THE DEATH OF HOPE AT HSUS

Posted on 02/20/2009


The Death of Hope at HSUS
February 18, 2009 by Nathan J. Winograd

The original version of this post appeared on The No Kill Nation website at
_www.thenokillnation.com_ (http://www.thenokillnation.com) on February 17,
2009. The following is a modified version of that post.

In Wilkes County, North Carolina, over 120 Pit Bull-type dogs and puppies
seized from a dog fighter were systematically put to death over the opposition
of rescue groups, dog advocates, and others. Some of the puppies were born
after the seizure. And a foster parent was even ordered to return puppies she
had nursed back to health to be killed.   As they did in the Michael Vick case,
HSUS once again led the charge to have all the dogs, including the puppies, slaughtered.

Before the dogs were killed, rescue groups were offering to help and calling
for HSUS and Wilkes County officials to give the dogs clemency unless and
until they are individually assessed and a rehabilitation plan, where possible,
was devised for each of the dogs. HSUS refused. In reply, HSUS’ John Goodwin
wrote:

Wilkes County euthanizes 3,000 healthy, adoptable animals a year simply
because there are not enough good homes opening their doors to these needy
animals. I find it disturbing that the groups clamoring for media attention over
these 127 dogs raise no fuss, and offer no assistance, for the other 3,000 dogs
put down in that county each year.

Are Goodwin and his cohorts at HSUS out of their minds? Are we back to
blaming pet overpopulation? What happened to HSUS’ claims of just a few short
months ago that that the public does care and is not to blame for their killing,
that killing animals in shelters is “needless,” that we can be a No Kill
nation today, and that “pet overpopulation” is more myth than fact?

What happened to their statements that

• “The needless loss of life in animal shelters is deplored by the
American public. People deeply love their dogs and cats and feel that killing pets
who are homeless through no fault of their own is a problem we must work
harder to prevent. They want animals to have a second chance at life, not death
by injection.”

• “The needless killing of pets by animal shelters and animal control
agencies comes at an enormous economic and moral cost.”

What happened is that when they made those statements, Maddie’s Fund was
dangling a check in front of them and the check came with the statement attached
for their signature. What is now happening here is that HSUS is, once again,
showing us who the animals’ true enemy really is. As I’ve stated in a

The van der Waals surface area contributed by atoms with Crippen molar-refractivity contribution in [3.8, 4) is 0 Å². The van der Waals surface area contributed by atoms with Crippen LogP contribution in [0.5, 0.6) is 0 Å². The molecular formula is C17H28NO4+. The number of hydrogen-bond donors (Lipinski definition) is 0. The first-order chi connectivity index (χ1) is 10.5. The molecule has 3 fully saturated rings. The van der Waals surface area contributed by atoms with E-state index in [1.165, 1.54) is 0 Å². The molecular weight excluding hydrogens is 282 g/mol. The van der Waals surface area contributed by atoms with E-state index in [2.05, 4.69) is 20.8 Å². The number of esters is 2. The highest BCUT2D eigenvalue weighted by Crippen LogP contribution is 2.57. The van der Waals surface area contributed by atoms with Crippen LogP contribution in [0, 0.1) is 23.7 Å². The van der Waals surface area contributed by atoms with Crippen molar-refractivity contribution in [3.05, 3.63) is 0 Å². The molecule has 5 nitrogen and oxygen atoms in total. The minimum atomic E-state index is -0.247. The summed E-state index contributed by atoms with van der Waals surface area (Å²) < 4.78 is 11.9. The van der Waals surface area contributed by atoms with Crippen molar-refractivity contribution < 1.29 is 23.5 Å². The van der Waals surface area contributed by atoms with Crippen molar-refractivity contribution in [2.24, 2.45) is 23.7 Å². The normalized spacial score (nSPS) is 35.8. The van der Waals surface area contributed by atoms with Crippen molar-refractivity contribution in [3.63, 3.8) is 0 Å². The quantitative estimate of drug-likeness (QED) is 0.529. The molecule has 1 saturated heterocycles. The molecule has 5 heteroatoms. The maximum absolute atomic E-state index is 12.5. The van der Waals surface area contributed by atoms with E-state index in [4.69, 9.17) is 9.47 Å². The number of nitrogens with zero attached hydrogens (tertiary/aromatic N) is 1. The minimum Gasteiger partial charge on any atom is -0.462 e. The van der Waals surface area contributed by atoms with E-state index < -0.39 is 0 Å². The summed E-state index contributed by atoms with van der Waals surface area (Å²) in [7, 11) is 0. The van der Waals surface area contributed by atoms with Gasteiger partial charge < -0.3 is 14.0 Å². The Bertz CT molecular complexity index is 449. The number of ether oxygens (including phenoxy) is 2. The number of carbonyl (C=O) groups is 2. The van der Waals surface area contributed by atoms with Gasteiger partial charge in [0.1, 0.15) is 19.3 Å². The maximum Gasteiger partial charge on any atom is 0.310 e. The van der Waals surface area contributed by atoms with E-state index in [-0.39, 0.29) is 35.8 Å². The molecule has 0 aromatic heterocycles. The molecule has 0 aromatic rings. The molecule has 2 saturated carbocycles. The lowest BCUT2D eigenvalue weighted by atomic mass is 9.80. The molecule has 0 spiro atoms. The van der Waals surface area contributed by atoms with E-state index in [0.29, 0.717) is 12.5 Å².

previous blog,

Our battle for a No Kill nation is not against the public. It is against the
cowards of our movement who refuse to stand up to their colleagues and
friends running shelters that are mired in the failed and defunct philosophies
that allow (indeed, cause) killing. Our battle is against those who claim to be
part of our movement but fail to recognize the killing of millions of animals
every year as an unnecessary and cruel slaughter and to call it what it is.
It is against those who will not do for the animals that thing which is their
solemn duty to do: to change themselves and to demand that their colleagues
change, when that is what the situation calls for.

The only thing standing between the system of mass killing we are living
under today and the No Kill nation we can immediately achieve is that the
leaders of the large national organizations refuse to seize the opportunity to act.
Instead they are determined to fail—to ensure that the paradigm they have
championed for so long is not upended—by blocking reform efforts which challenge
their hegemony; by protecting and defending draconian shelter practices,
uncaring shelter directors; and by squandering the potential represented by the
great love people have for companion animals.

Instead of championing life, HSUS not only called for the systematic killing
of the Pit Bulls, they blamed the very groups expressing concern for the
fact that Wilkes County NC continues to needlessly slaughter 3,000 other dogs a
year. Moreover, shelter activists have raised a fuss over the killing of other
animals. Showing how little knowledge Mr. Goodwin has about the field he is
supposedly a part of, that fuss has culminated in the No Kill movement, which
has challenged his organization’s paradigm of killing.

Indeed, activists have been fighting to modernize North Carolina shelters
for years, but have been continuously rebuffed by the sheltering industry every
step of the way—even to the point of refusing to stop cruel methods of
killing (North Carolina deplorably remains a state which continues to allow the use
of a gas chamber). And, when activists do raise a fuss and offer their